110*

But yeah, your post is correct.

#79 Posted by Icemo (642 posts) -

I have only knowledge in LoL, but these tips should work in dota too. Five people following a bad call is better than half a team following a good call, since if your team does not work together you have a hard time winning fights. After the "laning phase" when your team starts to push together as a 5 man team, don't splitpush or wander off alone unless your hero has teleport or you are strong enough to win 1v1 against any of the enemy players.

#80 Posted by o5ris (22 posts) -

honestly, on the level brad is playing and most beginners will be playing you don't have to know 110 heroes and all items.

you have to take a minute when the game starts to read the skills of the heroes in the game and maybe vaguely judge their role. other than that simply keeping an eye on the minimap and not running into creeps all the time unless you lasthit/deny will make you better than most beginners. just like in sc2 knowing few buildorders and not letting production/expansion slide because you are trying to micro like a pro will be enough to not be placed in the bottom leagues.

i played dota the last time in ... 08/09 ? before giving dota 2 a try earlier this year, didn't read up on any item/hero changes or new heros and i was fine. did i buy wrong shit, die due to my own stupidity or got bitched at ? sure, but who cares. anybody that has played any team based multiplayer should know that people love to bitch, thats whats mute for.

imho the bigger problem to get new players is the game length. sure when playing with friends or people that are open to work together you can turn games around, but when you have clearly lost 20-25 minutes in and have to play for another 15-20 minutes because you lose all motivation.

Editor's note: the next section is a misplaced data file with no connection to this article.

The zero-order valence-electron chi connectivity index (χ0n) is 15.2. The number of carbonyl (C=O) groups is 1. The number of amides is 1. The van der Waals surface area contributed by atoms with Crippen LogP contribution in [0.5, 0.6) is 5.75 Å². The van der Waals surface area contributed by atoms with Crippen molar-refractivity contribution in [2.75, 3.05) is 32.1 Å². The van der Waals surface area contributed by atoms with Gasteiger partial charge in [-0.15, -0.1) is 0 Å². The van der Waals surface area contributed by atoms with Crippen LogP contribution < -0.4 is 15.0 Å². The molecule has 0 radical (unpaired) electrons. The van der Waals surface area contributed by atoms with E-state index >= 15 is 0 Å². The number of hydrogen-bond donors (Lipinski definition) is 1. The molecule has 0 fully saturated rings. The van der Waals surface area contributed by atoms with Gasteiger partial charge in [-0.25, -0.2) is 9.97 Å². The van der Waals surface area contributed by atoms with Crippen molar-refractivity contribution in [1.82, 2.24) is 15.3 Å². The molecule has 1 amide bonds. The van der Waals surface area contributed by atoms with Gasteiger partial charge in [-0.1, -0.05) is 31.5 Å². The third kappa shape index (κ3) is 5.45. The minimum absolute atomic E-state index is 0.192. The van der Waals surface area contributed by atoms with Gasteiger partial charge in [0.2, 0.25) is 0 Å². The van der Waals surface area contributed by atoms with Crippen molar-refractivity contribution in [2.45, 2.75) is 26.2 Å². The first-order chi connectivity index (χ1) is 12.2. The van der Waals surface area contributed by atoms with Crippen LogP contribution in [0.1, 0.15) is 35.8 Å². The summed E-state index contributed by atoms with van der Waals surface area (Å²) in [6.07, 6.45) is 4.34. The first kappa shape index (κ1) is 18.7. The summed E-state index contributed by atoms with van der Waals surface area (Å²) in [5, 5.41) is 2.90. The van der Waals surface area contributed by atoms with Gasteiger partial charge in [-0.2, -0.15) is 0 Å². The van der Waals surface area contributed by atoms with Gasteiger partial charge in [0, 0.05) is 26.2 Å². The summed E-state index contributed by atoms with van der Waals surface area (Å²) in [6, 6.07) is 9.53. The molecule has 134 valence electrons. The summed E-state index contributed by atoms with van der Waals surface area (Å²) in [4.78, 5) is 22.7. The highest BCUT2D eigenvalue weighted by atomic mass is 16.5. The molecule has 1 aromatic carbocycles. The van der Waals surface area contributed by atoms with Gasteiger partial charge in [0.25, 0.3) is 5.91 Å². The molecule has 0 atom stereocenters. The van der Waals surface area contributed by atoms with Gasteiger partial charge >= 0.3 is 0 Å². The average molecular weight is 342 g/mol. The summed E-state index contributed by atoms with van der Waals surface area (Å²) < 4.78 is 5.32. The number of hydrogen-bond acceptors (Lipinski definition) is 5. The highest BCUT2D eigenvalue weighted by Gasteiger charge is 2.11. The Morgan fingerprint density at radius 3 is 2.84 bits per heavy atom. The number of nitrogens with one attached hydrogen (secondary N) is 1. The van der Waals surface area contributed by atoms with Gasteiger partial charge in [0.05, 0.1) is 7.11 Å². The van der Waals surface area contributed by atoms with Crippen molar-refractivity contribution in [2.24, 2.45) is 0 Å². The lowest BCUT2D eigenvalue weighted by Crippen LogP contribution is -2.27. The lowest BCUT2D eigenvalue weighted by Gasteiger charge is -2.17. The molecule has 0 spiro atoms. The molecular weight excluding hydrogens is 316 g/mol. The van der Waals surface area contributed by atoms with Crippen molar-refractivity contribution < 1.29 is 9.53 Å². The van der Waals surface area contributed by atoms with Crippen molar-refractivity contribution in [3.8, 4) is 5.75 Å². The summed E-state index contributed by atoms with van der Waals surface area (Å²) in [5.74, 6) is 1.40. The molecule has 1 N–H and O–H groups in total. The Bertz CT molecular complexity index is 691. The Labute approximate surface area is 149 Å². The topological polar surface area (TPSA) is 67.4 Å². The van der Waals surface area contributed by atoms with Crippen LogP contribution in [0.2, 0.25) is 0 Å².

at least regular dota gave you the options to leave a clearly lost game, forfeit or swap a player from the better team over to the loosing team to keep a game interesting.

#81 Posted by bemusedchunk (668 posts) -

@POLLIWOG said:

A new DotA player should:

  • Initially learn as much as he/she can about Dota's Heroes and mechanics
  • Have thick skin
  • Have willingness to learn
  • Be able to admit mistakes
  • Take direction from more veteran players
  • Ignore trolls / ragers who are taking things too seriously

I can't agree with this more.

I played MMO's since Everquest and have put easily 7 years of my life into World of Warcraft.

The ONE reason why I love WoW so much is dungeons. Everyone has a role to play and the whole group is dependent on each person playing their role smart, but also being flexible enough and know what buttons to hit for those "oh shit!" moments.

I approach Dota2 the same god damn way. Know your "role", realize what your hero can and can't do, figure out how to handle yourself in "oh shit!" moments, and of course - listen to people who know the game more than you do.

The only difference is that with WoW, you can have all the time in the world to explain a boss fight before someone actually engaged with the boss. Dota2 is different in that everything is happening all at once and there is no downtime. That's where voice chat comes in.

#82 Edited by connerthekewlkid (1803 posts) -

Well this thread went well.

and remember: DOTA 2 is just a video game, you dont have to take it so seriously you guys.

#83 Edited by EXTomar (4499 posts) -

@extomar said:

Dota 2 is "difficult" like Magic The Gathering is "difficult" where you need to be somewhat familiar a wide range of effects and combinations. If I remember correctly there are (at least) 99 heroes, all of which have at least 3 abilities (several have special categories of effects) and an "ultimate", and a boat load of gear options that not only can improve general performance but some actually "extend" effects. That is a lot of stuff a player needs to in mind which is beyond what a casual player would put effort into.

110*

But yeah, your post is correct.

I wasn't confident of the 99 number but it kept popping up in my head.